Baker says this fund is her way of giving back to an institution that made such an important impact on her life.

“It was a very special time in my life,” she says. “The group of friends I made in the department, we remain friends to this day. We spent weekends cramming and studying together. The whole experience was great. The caliber of the institution and the people are top notch and I’d like to see them grow even more.”

The Darwins believe in the importance of promoting the early success of future earth scientists. That’s why Pam (MS ’84) and her husband Barnes led the way in creating the first formal endowment for the GeoFORCE Texas program.

“We know that what we have done is a small token, but we hope that if others join this effort it will make a broad impact on the future of so many wonderful students,” says Darwin, Vice President at ExxonMobil.

Darwin family: (L to R) Sarah (Grade 8), Kristin (Class 2011 Yale), Tyler (Grade 11), with Barnes and Pam behind.

Darwin family: (L to R) Sarah (Grade 8), Kristin (Class 2011 Yale), Tyler (Grade 11), with Barnes and Pam behind.

Darwin family: (L to R) Sarah (Grade 8), Kristin (Class 2011 Yale), Tyler (Grade 11), with Barnes and Pam behind.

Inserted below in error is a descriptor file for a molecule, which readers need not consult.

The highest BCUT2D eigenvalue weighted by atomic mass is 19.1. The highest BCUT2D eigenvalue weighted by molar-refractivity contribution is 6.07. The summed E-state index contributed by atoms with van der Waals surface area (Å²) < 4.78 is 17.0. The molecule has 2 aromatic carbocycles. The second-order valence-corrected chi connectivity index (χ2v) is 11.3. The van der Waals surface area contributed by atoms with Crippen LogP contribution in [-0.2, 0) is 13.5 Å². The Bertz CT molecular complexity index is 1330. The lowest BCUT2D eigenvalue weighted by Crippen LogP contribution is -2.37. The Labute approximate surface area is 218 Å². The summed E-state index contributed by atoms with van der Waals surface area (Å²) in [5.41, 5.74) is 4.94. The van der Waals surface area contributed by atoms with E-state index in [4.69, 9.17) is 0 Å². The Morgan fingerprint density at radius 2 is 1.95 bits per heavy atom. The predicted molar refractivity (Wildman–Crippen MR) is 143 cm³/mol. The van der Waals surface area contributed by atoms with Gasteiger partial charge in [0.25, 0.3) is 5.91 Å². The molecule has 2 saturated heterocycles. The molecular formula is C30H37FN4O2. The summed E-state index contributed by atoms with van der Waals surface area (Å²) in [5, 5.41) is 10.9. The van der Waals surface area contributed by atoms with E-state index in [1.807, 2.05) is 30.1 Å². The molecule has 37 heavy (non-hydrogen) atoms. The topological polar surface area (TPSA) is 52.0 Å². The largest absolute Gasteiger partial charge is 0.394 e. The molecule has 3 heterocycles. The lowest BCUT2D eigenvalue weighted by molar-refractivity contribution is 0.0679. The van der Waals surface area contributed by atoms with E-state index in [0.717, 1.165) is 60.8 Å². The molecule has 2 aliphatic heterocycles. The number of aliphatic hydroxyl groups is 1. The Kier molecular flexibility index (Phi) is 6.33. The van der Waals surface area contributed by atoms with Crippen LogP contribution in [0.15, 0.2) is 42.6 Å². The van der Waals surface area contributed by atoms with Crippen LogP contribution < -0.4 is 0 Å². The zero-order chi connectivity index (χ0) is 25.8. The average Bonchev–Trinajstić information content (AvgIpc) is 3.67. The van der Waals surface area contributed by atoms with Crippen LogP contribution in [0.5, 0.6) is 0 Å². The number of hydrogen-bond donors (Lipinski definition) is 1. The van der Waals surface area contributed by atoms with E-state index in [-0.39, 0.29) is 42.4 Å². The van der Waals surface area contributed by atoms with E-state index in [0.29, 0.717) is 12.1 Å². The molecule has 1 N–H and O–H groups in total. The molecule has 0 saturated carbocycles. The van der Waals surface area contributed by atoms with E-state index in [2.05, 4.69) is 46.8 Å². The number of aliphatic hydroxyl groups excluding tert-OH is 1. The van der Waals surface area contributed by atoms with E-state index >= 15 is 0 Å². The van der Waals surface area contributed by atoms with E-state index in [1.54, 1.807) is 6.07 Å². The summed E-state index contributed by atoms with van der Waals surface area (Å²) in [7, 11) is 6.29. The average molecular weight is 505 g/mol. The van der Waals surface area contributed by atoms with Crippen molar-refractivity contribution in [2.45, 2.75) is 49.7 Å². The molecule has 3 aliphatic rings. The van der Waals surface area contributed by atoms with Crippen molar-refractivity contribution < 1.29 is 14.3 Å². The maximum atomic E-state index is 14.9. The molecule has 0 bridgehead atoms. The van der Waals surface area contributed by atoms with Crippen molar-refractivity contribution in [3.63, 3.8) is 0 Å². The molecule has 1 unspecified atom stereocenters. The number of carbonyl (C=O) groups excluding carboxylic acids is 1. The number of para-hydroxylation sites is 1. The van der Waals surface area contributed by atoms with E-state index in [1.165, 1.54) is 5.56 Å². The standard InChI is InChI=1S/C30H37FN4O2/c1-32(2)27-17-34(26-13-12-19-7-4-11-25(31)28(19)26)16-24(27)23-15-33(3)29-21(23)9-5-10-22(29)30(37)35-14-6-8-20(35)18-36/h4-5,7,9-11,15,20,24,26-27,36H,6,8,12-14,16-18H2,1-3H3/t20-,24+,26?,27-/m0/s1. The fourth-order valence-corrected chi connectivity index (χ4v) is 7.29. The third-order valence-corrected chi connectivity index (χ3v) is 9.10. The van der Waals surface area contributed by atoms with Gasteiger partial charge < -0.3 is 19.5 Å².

GeoFORCE Texas, the nation’s largest college prep program for earth sciences based at The University of Texas at Austin’s Jackson School of Geosciences, fills a critical need by inspiring the next generation of geoscientists. It also fosters increased diversity in the U.S. workforce. The program rewards outstanding students from select South Texas Independent School Districts and Houston schools from grades 8-12 with the chance to travel the country, meet inspiring people and learn about opportunities for careers in the geosciences.

Darwin attended her first GeoFORCE event last year. The program has long been supported by her employer, but it was the first time she was able to meet these extraordinary students and hear their stories. The encounter prompted her to find ways to support the program.